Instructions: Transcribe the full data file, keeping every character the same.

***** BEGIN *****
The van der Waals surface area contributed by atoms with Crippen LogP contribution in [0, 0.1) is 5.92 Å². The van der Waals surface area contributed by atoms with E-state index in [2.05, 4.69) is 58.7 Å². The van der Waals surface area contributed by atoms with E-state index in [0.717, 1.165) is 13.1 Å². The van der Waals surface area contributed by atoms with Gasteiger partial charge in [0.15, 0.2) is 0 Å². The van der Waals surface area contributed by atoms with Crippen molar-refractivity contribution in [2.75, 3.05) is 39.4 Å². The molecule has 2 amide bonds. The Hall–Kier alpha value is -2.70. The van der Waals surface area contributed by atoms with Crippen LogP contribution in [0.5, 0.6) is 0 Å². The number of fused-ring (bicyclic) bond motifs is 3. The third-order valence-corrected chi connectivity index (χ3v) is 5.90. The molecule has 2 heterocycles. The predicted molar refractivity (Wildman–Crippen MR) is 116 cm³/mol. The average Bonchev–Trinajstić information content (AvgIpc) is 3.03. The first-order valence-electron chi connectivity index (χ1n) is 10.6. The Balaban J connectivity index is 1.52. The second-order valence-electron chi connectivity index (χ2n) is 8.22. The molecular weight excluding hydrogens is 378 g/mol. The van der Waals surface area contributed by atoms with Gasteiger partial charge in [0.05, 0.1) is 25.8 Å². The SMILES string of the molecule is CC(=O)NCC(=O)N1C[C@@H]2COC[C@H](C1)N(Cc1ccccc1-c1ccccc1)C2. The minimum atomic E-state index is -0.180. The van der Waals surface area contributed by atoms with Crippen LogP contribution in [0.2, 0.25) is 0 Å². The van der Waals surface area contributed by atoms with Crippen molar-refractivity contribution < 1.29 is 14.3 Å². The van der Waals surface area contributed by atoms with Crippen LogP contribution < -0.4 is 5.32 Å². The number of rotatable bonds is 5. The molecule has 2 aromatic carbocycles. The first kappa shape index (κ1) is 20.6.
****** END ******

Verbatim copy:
The van der Waals surface area contributed by atoms with Crippen LogP contribution in [0, 0.1) is 5.92 Å². The van der Waals surface area contributed by atoms with E-state index in [2.05, 4.69) is 58.7 Å². The van der Waals surface area contributed by atoms with E-state index in [0.717, 1.165) is 13.1 Å². The van der Waals surface area contributed by atoms with Gasteiger partial charge in [0.15, 0.2) is 0 Å². The van der Waals surface area contributed by atoms with Crippen molar-refractivity contribution in [2.75, 3.05) is 39.4 Å². The molecule has 2 amide bonds. The Hall–Kier alpha value is -2.70. The van der Waals surface area contributed by atoms with Crippen LogP contribution in [0.5, 0.6) is 0 Å². The number of fused-ring (bicyclic) bond motifs is 3. The third-order valence-corrected chi connectivity index (χ3v) is 5.90. The molecule has 2 heterocycles. The predicted molar refractivity (Wildman–Crippen MR) is 116 cm³/mol. The average Bonchev–Trinajstić information content (AvgIpc) is 3.03. The first-order valence-electron chi connectivity index (χ1n) is 10.6. The Balaban J connectivity index is 1.52. The second-order valence-electron chi connectivity index (χ2n) is 8.22. The molecular weight excluding hydrogens is 378 g/mol. The van der Waals surface area contributed by atoms with Gasteiger partial charge in [0.05, 0.1) is 25.8 Å². The SMILES string of the molecule is CC(=O)NCC(=O)N1C[C@@H]2COC[C@H](C1)N(Cc1ccccc1-c1ccccc1)C2. The minimum atomic E-state index is -0.180. The van der Waals surface area contributed by atoms with Crippen LogP contribution in [0.2, 0.25) is 0 Å². The van der Waals surface area contributed by atoms with Crippen molar-refractivity contribution < 1.29 is 14.3 Å². The van der Waals surface area contributed by atoms with Crippen LogP contribution < -0.4 is 5.32 Å². The number of rotatable bonds is 5. The molecule has 2 aromatic carbocycles. The first kappa shape index (κ1) is 20.6.